Where do you draw the line between someone who likes taking photos of grounds and a groundhopper?
After years of struggling with an ancient entry-level SLR, I took the plunge this summer and went for something far more respectable… Still almost ten years old, but respectable nonetheless.
And it didn’t take long to get noticed either. Another photographer at the game caught me at half time, impressed with my kit. “I’ve got no idea what I’m doing with it,” I protested. True enough, but even though I’ve only been using it for a couple of games, I’ve been delighted with the results.
I’m usually at Walthamstow in the Essex Senior League, taking about 15 minutes worth of photos before the lure of a drink and a sing-song with The Rabble behind the goal becomes too much. So the August Bank Holiday gave me the chance to extend myself a bit and focus on the camera and not the beer (day two of a solid 7/10 hangover also contributed significantly).
The morning started with a trip to Islington to the North London Programme Fair with the intention of picking up a stack of late 90s Leyton Pennant programmes in a vain attempt to build up our club’s programme back catalogue (or at least the ones I edited and then thrown away). Apparently, the old tat I’m after isn’t quite old enough for the sellers at the fair. I didn’t leave empty-handed though, a Leyton programme from 1957 for £3 was decent enough reward for the trip.
I hadn’t planned on going to a game today, but the heat in my flat ushered me towards the door. A quick look at the Groundhopper app (has there ever been such a loaded name for an app?) revealed some potential fixtures. Cheshunt? Maybe… Harlow? Local derby but a ground I’ve visited far too many times. Wingate & Finchley? Hendon? Not sitting on the North Circular in this heat.
In the end, I opted for Hertford Town v Barking; a ground I hadn’t been to since the final day of the 2002-3 season, when we (then as Leyton Pennant), stayed up at Hertford’s expense. And a ground with character; something so lacking in the M25 borderlands.
The walk down to Hertingfordbury Park leads you down a narrow curvey lane, and I was reminded of a photo that was in the Hertford boardroom on my last visit, showing the entire ground under several feet of water. The main stand pokes its triumphant head over the perimeter boundary giving a teaser into a true non-league ground a hundred or so metres down.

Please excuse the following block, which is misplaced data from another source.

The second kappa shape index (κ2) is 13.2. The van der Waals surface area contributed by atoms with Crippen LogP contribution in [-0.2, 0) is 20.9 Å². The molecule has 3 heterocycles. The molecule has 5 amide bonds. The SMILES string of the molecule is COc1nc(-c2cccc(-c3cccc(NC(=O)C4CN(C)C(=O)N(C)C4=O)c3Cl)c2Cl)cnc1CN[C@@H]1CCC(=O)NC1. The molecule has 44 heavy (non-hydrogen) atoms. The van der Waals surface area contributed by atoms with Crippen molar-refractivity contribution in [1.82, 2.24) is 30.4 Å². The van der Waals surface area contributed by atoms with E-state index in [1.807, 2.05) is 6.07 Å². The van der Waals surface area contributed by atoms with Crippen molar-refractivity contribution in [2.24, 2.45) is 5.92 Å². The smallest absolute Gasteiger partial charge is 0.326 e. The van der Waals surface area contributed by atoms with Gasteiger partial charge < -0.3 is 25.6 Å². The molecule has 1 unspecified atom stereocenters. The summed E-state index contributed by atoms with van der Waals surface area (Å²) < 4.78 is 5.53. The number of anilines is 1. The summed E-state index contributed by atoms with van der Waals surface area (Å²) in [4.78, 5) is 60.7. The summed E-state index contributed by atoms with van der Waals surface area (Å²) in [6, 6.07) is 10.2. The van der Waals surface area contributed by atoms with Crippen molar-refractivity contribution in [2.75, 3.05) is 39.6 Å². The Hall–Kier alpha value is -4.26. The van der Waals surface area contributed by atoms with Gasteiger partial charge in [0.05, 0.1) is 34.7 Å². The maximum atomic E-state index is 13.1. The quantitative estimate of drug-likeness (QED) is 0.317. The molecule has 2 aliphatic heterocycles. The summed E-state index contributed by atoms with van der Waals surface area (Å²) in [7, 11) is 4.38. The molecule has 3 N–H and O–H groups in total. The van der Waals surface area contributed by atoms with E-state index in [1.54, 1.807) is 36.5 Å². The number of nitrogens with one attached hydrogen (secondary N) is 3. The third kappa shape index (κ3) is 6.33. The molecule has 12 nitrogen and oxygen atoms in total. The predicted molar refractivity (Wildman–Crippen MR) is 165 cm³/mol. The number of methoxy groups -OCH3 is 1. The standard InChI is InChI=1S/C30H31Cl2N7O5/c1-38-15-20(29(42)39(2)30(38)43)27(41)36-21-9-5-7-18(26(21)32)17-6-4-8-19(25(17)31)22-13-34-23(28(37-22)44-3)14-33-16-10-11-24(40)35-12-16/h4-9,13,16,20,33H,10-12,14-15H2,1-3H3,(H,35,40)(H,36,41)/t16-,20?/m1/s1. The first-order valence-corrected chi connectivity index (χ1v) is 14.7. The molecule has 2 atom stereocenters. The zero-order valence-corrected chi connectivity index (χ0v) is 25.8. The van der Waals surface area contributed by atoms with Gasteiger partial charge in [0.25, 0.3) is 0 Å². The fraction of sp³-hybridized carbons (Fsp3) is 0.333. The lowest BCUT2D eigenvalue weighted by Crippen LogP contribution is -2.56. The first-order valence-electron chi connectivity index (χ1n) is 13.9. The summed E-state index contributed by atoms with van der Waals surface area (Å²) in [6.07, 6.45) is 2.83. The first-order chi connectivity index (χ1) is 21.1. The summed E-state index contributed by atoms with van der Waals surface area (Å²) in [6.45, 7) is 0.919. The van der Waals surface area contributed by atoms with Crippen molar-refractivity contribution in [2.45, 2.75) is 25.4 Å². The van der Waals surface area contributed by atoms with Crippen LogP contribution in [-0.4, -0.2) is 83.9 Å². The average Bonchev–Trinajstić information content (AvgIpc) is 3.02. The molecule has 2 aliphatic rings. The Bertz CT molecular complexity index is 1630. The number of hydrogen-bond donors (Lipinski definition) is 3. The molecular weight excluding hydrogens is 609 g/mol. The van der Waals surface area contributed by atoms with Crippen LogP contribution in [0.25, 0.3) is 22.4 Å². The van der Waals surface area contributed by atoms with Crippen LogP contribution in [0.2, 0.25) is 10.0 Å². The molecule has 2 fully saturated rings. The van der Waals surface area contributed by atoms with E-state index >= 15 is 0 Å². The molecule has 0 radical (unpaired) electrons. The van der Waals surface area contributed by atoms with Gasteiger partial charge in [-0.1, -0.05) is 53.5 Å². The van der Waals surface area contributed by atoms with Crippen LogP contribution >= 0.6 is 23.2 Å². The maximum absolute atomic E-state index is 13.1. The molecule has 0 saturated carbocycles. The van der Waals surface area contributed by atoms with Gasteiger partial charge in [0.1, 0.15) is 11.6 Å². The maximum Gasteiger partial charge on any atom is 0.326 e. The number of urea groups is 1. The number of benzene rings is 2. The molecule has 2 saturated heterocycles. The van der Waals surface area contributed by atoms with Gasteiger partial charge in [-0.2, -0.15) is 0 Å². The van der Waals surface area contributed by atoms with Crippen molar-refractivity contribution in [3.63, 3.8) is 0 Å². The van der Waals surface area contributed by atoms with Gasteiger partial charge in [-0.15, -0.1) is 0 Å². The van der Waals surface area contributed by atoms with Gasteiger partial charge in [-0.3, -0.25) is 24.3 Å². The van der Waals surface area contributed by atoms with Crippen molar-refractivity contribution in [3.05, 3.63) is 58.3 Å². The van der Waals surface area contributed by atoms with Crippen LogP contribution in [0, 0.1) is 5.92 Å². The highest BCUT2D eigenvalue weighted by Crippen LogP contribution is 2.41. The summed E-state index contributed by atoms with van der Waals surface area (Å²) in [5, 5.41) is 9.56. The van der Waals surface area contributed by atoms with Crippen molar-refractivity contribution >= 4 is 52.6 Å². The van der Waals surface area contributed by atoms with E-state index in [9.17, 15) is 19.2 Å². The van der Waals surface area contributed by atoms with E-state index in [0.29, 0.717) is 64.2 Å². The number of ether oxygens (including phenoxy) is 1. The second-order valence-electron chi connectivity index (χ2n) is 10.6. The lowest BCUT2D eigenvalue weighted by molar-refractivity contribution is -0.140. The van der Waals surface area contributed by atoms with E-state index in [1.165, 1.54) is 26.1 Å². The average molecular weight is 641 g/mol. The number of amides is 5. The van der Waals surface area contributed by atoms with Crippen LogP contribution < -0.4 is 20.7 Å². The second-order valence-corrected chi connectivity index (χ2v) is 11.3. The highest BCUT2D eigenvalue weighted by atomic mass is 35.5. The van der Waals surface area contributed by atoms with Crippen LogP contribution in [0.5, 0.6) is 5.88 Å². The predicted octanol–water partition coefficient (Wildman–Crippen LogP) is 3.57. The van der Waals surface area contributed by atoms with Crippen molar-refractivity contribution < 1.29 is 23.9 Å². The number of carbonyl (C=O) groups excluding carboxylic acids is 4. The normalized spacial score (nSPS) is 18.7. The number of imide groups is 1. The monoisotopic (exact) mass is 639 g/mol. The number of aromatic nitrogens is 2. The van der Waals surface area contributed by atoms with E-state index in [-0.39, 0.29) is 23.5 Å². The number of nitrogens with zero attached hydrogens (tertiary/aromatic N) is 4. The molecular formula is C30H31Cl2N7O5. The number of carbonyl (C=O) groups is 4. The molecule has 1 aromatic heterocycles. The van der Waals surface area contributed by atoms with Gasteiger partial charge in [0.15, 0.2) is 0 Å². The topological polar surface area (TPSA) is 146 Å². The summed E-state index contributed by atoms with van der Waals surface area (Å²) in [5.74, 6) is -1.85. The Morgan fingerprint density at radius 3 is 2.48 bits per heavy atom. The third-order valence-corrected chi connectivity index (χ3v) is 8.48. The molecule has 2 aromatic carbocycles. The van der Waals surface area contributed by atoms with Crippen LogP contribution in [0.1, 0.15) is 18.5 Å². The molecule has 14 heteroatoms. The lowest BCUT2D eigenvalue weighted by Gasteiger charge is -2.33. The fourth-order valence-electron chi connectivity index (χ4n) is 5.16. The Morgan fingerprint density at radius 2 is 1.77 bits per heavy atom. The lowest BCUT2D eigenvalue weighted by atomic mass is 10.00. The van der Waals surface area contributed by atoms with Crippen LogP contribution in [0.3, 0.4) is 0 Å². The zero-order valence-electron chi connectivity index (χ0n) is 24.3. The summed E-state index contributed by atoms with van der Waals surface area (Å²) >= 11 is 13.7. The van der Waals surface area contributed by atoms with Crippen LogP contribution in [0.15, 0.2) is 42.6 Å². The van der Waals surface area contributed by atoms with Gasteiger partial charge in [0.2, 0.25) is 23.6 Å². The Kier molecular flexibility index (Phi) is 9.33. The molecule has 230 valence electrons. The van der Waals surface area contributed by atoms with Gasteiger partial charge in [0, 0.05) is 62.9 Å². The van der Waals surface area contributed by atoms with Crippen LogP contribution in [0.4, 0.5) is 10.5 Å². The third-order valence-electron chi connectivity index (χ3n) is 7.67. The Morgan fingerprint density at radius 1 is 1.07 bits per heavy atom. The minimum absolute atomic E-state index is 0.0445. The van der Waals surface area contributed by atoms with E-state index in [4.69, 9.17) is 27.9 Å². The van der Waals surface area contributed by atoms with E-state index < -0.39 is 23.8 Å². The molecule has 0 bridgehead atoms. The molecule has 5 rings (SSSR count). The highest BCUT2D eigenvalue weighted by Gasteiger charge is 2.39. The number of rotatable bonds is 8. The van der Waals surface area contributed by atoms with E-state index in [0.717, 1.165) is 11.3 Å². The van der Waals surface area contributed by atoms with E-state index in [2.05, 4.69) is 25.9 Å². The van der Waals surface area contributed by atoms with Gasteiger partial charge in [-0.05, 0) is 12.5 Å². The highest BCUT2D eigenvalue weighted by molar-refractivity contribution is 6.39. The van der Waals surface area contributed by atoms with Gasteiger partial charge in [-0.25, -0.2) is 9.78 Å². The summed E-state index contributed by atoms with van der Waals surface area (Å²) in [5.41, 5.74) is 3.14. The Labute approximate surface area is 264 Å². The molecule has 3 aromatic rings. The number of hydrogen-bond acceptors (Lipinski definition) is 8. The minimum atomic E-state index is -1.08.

It took a while for the ground to fill up; the crowds no doubt keeping close to the shelter of the bar for as long as possible. I’d seen videos of the Hertford fans a couple of hundred strong during their promotion season a couple of years ago, creating a decent atmosphere behind the goal.
By 3 pm though, they were 60-or-so strong, and making a pleasant if subdued sound when their side attacked.
There wasn’t much confidence from the home fans going into the game, having lost all three of their games before today. Barking’s travelling support had a bit more reason for optimism though, having beaten Aveley in the FA Cup two days previously.
But they hadn’t won in the league, and it soon became clear why. Barking controlled the opening 20-odd minutes but lacked the guile upfront to make the most of the possession. Especially once central midfielder Kojo Apenteng went off injured, Barking lost all sense of a game plan.
Hertford grew into the game, but with it being scoreless at the break, you wondered how either team would score.
As is the case with two poor sides, it would take a moment of genius or a mistake for the deadlock to be broken. Unfortunately for Hertford, it was the latter, as keeper Nick Hayes parried a routine effort straight to the feet of Theo Fairweather-Johnson who gleefully poked home.
This seemed to bring Hertford, and their fans, to life and the next half-hour was almost one-way traffic. Nestled among the pleasant home contingent in the second half – all of us trying to seek out a tiny patch of shade, we saw Isaac Pedro score a fine header to draw Hertford level and then Prince William Domafriyie make the most of another goalkeeping howler to squeeze the ball in at the near post.
Barking’s fans looked like they were wondering if they’d ever win again, while the sun, a few beers and surprise victory put the smiles back on Hertford’s faces.
A spare of the moment decision gave me one of the most enjoyable games I’ve seen as a neutral in quite a while. At the moment I’m clutching at the straws which say ‘photographer’ and not ‘groundhopper’. After all, I didn’t even by a programme.
(N.B. Hertford Town do not print a paper programme.)